Section 14B of the Limitation Act (NSW)
(Limitation Act) prescribes a one year limitation
period for actions in defamation running from the date of
publication of the defamatory material. Under section 56A of the
Limitation Act, the limitation period can be extended for a period
of up to three years running from the date of publication if the
court is satisfied that:
"it was not reasonable in the circumstances for the
plaintiff to have commenced an action... within one year from the
date of publication...".
Similar provisions are contained in legislation in other states
In Lakaev v Denny, the plaintiff alleged that she had
been defamed by emails to various recipients in March 2007 and then
later in 2007 on two internet websites. Justice Fullerton found
that the primary limitation period for the last of the matters
complained of expired on 6 December 2008.
The plaintiff was unaware of the identities of the authors of
the publications and, in 2009, sought and obtained preliminary
discovery. Experts then assessed the material produced on
preliminary discovery. Following this process, the authors'
identities were revealed.
The plaintiff filed a statement of claim on 3 March 2010. She
then filed a motion seeking an extension of the limitation
The plaintiff's primary explanation for not commencing an
action within a year of publication was that she was unaware of the
proper defendants' identities until 2009. The plaintiff
submitted that it was necessary for her to apply for preliminary
discovery before initiating proceedings and this was a time
In response, the defendants emphasised that the plaintiff took
no steps within the primary limitation period to ascertain the
identity of the proper defendants and had not sought preliminary
discovery until 12 months after the expiration of the primary
limitation period. The defendants also referred to the evidence
(accepted by the judge) that:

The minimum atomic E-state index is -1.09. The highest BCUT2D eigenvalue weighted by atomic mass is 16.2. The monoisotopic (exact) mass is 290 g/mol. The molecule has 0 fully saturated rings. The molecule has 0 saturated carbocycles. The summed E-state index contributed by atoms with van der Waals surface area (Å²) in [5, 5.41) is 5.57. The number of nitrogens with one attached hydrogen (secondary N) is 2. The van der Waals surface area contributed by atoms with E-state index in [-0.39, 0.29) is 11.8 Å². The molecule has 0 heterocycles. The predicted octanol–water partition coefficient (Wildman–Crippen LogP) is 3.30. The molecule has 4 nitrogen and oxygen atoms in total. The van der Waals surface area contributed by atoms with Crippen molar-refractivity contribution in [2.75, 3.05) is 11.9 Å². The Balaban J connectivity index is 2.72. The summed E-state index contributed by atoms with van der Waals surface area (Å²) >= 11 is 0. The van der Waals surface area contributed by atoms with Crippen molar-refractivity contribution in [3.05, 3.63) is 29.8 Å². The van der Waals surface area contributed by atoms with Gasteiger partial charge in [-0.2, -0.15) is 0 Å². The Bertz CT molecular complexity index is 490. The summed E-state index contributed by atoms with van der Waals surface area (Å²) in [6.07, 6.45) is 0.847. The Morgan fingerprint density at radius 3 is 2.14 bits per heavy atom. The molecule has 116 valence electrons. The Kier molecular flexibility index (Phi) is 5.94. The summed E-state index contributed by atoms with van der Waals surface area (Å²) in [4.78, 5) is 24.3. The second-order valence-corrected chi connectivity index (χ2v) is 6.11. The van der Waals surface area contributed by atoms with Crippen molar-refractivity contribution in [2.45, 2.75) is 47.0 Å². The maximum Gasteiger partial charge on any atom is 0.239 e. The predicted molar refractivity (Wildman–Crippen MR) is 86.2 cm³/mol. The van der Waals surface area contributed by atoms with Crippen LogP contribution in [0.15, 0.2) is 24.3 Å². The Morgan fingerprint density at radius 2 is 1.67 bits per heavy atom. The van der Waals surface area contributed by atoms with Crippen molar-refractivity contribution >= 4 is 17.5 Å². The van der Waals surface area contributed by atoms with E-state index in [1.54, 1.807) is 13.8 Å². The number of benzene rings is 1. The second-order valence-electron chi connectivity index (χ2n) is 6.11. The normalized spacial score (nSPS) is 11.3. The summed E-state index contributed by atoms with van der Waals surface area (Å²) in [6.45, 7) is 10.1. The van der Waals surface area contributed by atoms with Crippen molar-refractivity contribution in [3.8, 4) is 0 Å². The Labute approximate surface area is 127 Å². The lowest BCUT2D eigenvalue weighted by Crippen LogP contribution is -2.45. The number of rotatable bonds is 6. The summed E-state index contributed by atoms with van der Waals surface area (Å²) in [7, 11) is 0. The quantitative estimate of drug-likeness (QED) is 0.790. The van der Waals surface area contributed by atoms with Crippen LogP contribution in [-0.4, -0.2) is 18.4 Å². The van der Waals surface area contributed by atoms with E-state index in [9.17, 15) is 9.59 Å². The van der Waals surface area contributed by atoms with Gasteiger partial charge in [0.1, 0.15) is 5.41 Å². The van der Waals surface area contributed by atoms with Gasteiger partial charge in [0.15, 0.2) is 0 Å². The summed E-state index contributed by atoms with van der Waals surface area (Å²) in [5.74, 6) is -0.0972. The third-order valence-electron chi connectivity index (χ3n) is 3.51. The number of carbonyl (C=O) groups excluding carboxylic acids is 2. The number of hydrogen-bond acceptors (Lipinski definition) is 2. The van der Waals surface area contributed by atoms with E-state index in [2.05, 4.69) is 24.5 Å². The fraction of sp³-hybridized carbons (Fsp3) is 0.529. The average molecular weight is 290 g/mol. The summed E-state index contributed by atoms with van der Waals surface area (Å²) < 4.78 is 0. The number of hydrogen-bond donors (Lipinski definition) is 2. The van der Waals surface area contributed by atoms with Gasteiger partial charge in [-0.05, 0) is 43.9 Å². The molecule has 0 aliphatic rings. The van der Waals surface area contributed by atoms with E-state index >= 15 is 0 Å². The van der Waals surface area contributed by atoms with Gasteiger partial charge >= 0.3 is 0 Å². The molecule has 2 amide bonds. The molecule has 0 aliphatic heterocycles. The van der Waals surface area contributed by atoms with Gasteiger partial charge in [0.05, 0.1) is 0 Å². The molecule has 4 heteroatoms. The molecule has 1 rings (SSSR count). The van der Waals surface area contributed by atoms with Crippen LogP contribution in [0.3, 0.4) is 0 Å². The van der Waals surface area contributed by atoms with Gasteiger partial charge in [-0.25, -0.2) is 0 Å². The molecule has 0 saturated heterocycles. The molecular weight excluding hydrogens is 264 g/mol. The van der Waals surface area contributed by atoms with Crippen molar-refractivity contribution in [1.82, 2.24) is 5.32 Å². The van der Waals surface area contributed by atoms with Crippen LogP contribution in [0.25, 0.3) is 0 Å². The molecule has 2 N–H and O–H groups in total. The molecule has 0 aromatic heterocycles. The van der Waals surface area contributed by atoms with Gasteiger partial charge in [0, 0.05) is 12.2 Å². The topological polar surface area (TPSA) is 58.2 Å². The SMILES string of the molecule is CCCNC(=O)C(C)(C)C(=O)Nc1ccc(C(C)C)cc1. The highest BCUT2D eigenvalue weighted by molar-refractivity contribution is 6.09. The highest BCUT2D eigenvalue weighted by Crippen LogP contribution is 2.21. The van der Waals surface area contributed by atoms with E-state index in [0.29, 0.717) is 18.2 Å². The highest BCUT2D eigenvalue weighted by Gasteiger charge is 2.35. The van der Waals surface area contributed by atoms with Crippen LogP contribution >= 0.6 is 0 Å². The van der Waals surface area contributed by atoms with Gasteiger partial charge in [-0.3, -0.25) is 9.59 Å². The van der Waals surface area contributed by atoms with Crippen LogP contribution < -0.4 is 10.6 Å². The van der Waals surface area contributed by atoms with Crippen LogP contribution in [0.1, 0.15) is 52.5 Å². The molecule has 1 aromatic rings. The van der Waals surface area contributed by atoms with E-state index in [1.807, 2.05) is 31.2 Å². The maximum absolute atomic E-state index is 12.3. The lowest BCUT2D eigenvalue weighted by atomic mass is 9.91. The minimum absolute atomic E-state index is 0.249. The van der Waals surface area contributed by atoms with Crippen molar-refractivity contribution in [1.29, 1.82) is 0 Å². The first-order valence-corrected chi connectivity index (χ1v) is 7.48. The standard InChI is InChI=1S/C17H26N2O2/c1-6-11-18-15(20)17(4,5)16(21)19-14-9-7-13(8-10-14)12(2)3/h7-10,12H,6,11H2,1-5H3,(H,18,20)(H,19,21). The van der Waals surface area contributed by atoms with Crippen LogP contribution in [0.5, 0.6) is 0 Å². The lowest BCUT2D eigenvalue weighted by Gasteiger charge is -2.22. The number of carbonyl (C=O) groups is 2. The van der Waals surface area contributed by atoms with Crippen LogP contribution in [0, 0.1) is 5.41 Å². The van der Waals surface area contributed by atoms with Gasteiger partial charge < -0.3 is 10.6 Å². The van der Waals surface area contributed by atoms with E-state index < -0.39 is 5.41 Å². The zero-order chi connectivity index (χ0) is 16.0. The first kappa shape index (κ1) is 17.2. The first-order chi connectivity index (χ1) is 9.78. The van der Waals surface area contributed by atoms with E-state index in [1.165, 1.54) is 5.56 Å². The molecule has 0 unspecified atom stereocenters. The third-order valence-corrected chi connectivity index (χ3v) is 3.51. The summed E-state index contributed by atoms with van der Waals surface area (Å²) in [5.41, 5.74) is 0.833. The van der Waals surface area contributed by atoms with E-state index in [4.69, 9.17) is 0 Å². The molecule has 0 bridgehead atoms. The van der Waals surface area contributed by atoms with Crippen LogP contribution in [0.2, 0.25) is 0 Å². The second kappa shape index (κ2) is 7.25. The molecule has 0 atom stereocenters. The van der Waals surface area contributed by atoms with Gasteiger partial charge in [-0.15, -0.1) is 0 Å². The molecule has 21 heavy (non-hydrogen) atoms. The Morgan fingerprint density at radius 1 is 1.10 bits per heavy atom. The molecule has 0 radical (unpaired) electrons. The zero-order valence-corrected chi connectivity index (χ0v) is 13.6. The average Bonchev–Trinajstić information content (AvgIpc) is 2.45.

the plaintiff was aware during the primary limitation period
that it would expire within one year of publication
the plaintiff deliberately took a "non-litigious
attitude" to the relevant publication. In this case, the court
accepted that the plaintiff had engaged in "retaliatory
In considering the application, Justice Fullerton referred to
the decision of the Queensland Court of Appeal in Noonan v
MacLennan  QCA 50 and commented that:
"[i]t is only in relatively unusual circumstances (or
special or compelling circumstances) that a court would be
satisfied that it was not reasonable for a plaintiff to seek to
vindicate their rights in accordance with the time frame fixed by
Her Honour found that the plaintiff had not discharged the
burden of proving that it was not reasonable for her to have
commenced an action within the one year limitation period.
Prior to its amendment in 2006, section 56A conferred a
discretion on the court to extend the limitation period if it was
"just and reasonable to do so". Under this test, it was
not as difficult for a defamation plaintiff to obtain an extension
of the limitation period.
Lakaev v Denny illustrates the considerable burden now
faced by defamation plaintiffs in applications for an extension of
a limitation period. Plaintiffs should be mindful of this in
deciding whether to commence an action or engage in other means of
seeking redress for defamation before resorting to litigation.
For defendants, while there is sense in not opposing an
application that is likely to succeed, the authorities that have
been delivered since section 56A was amended suggest that there are
often reasonable prospects of resisting a plaintiff's
application for an extension of time.
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This was an interlocutory decision about the appointment of a tutor for the child appellant, to carry on his proceedings.
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